Friday, October 9, 2009

Major health insurers doing the right thing on H1N1 flu shots



Our office has been calling on health insurers in Washington to eliminate as many barriers as possible for people looking for H1N1 (swine) flu vaccine and treatment. (We can't rewrite your policy and force the insurers to cover these things if they normally wouldn't, but we can encourage them to cover things, as in this recent letter.)

The good news: Some of the state's major insurers have said that they'll cover the costs associated with the vaccine. Premera says it will waive co-pays and deductibles for the shot, as does Regence. The latter wrote to members:
To remove financial barriers associated with administration of the H1N1 vaccine and to encourage members to seek vaccination, Regence will provide coverage for the costs associated with the administration of the H1N1 vaccine, waiving co-pays and deductibles for all members covered by its insured plans. Regence will strongly encourage self-insured employers to cover the full cost to ensure that the greatest number of people are protected.

Good advice for open enrollment and choosing a health plan at work

Also, New York Times' writer Walecia Konrad has good advice for the millions of workers about to hit "open enrollment" season for their health insurance coverage: Open the envelope and actually read the stuff.

Writes Konrad:
Doing nothing is no longer an option. Many companies insist you fill out open-enrollment forms even if you intend to stay with the same benefits package. What’s more, with so many changes and cost increases on the horizon, you owe it to yourself and your family to take a close look at your options.
 Konrad's NYT colleague Lesley Alderman has a more in-depth story designed to guide you through "the annual task of choosing an insurance plan." Expect to pay more, Alderman writes, for fewer choices, higher deductibles, more questions and a system that steers you toward generic drugs and wellness.

Insurance news: WA 16th in health care, new law covers college students, and "windfall profits" tax on insurers?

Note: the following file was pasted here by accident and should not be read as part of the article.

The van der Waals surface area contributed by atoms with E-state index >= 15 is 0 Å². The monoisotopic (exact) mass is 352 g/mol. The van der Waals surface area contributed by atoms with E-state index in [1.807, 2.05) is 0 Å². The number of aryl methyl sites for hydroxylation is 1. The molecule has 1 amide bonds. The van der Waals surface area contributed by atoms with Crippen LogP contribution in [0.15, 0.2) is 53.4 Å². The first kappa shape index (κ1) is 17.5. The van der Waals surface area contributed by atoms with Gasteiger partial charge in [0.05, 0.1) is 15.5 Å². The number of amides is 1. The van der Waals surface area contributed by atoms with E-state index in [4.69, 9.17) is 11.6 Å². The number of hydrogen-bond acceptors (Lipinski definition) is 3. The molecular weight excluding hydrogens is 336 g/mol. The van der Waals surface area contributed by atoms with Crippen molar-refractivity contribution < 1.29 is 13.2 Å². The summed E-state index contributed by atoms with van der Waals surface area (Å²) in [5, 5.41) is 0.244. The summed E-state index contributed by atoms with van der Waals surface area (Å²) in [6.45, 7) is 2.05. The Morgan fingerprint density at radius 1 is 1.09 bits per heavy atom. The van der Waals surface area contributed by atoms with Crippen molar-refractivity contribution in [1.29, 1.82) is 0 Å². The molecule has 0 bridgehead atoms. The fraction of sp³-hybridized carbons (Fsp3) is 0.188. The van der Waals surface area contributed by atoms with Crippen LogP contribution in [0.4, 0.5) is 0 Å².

The Commonwealth Fund has issued a new study rating health care by state. (Washington comes in 16th.)



The AP (via the Seattle Times) reports on a surprising change from the Congressional Budget Office:
Limits on medical malpractice lawsuits would lead doctors to order up fewer unneeded tests and save taxpayers billions more than previously thought, budget umpires for Congress said Friday in a reversal that puts the issue back in the middle of the health care debate. The latest analysis from the nonpartisan Congressional Budget Office estimates that government health care programs could save $41 billion over ten years if nationwide limits on jury awards for pain and suffering and other similar curbs were enacted. Those savings are nearly ten times greater than CBO estimated just last year.
The AP also reports on a new federal law that will allow college students to take up to a year off from school for medical reasons and to still remain on their family's health insurance plan.

House Democrats, according to this NYT story, are also considering a "windfall profits tax" on insurers:
Speaker Nancy Pelosi said Thursday that House Democrats were considering a "windfall profits tax" on insurance companies to help pay for legislation that would provide coverage to most of the uninsured. The idea, she said, is to capture some of the profits that insurance companies might reap if the government required nearly everyone to have insurance and subsidized premiums for millions of low- and middle-income people.
In Miami, meanwhile, a local insurance agent "has been arrested for the second time in two months for submitting thousands of fraudulent premium finance contracts for fictitious policyholders."